Ceasefire in Afghanistan: Mirage or breakthrough

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Shahid M Amin

FINALLY, there is some good news regarding peace in Afghanistan. Both the Kabul government and Afghan Taliban have announced a temporary ceasefire for three days of Eid, in mid-June 2018. The US/NATO forces have announced that they too would observe the ceasefire. The sequential developments were that a meeting of Islamic religious leaders first issued a fatwa against suicide bombings, after a bombing by the “Islamic State” (IS) that killed 14 people near the venue of their peace conference. The Ulema also recommended a ceasefire with the Taliban, which Afghan President Ashraf Ghani endorsed. On June 7, Ghani announced an unconditional ceasefire lasting till June 20 in fighting with Taliban, while excluding other militant groups such as the IS. Next, the US Forces in Afghanistan said in a statement that they will also “honour” the ceasefire, while excluding the IS and other groups. General John Nicholson, head of the US and NATO forces, said “we will adhere to the wishes of Afghanistan for the country to enjoy a peaceful end to the Islamic holy month of Ramadan, and support the search for an end to the conflict”.
However, the most dramatic announcement came from the Taliban. For the first time, since their resistance began in 2001, the Taliban announced a ceasefire for three days of Eid for the Afghan government forces, but excluded foreign (i.e. US/NATO) forces from the ceasefire, against which operations would continue. They also said that they would defend themselves against any attack. The spokesman for President Ghani welcomed the Taliban announcement and hoped it could lead to lasting peace. Omar Zakhilwal, Afghan Ambassador to Pakistan, described the Taliban decision as an “important step towards prospects for peace” and expressed hope that the rest of the year would be declared as Afghan Eid.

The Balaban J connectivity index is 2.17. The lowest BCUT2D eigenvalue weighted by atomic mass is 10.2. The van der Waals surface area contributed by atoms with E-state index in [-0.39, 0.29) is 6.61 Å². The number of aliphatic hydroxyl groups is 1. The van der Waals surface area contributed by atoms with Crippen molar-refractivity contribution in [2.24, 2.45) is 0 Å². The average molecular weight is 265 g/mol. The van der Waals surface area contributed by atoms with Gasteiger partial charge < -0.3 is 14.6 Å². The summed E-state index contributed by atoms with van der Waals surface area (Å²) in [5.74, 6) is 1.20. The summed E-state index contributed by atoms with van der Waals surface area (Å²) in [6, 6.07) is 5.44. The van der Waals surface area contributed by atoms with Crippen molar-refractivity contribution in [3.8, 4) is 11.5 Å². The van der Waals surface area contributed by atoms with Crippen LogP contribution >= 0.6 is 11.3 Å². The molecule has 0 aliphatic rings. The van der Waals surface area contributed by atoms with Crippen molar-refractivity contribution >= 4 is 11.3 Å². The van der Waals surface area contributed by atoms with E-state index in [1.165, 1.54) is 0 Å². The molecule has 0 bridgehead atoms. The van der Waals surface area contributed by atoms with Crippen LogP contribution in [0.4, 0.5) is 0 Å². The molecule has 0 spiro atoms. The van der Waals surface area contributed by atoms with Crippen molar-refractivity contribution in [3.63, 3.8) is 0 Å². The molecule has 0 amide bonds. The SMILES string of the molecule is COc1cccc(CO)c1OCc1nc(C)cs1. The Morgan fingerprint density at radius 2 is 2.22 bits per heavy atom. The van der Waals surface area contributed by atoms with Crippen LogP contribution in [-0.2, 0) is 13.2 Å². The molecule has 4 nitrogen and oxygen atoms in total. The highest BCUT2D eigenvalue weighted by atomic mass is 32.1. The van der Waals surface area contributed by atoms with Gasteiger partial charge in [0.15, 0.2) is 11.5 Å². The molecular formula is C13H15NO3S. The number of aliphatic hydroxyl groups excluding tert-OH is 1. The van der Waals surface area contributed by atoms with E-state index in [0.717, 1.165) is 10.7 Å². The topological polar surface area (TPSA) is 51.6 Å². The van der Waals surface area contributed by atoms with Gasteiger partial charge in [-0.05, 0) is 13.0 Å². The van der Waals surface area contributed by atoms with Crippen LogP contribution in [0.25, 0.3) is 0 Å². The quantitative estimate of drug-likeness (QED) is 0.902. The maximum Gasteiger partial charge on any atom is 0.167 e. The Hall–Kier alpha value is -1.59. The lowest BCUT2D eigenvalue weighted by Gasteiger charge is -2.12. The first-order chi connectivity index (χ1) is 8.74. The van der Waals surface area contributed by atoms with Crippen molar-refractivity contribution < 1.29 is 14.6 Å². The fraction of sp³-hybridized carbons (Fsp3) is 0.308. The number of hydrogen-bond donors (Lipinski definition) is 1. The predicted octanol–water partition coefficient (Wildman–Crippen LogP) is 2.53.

It is being speculated that the US and Pakistan used their influence, respectively with the Afghan Government and with the Taliban, to persuade each to declare a temporary ceasefire. Two high-level telephone conversations took place this week between the US and Pakistan governments. On June 6, US Secretary of State Mike Pompeo had his first conversation with army chief General Qamar Bajwa in which they discussed ways to advance bilateral relations. A spokesman of the US State Department said they also discussed “the need for political reconciliation in Afghanistan, and the importance of targeting all militant and terrorist groups in South Asia without distinction.” The spokesman did not use the oft-repeated US terminology of “terrorist groups based in Pakistan including the Haqqani network”. Pakistani officials called the discussion “positive and productive.” The second conversation took place on June 7 when Vice President Mike Pence called Caretaker Prime Minister Nasir ul-Mulk to congratulate him on assuming office and conveyed “good wishes” from President Trump. An official statement said that Mulk and Pence had “agreed upon the importance of strengthening bilateral relations as well as pursuing the common objective of achieving peace and stability in Afghanistan”.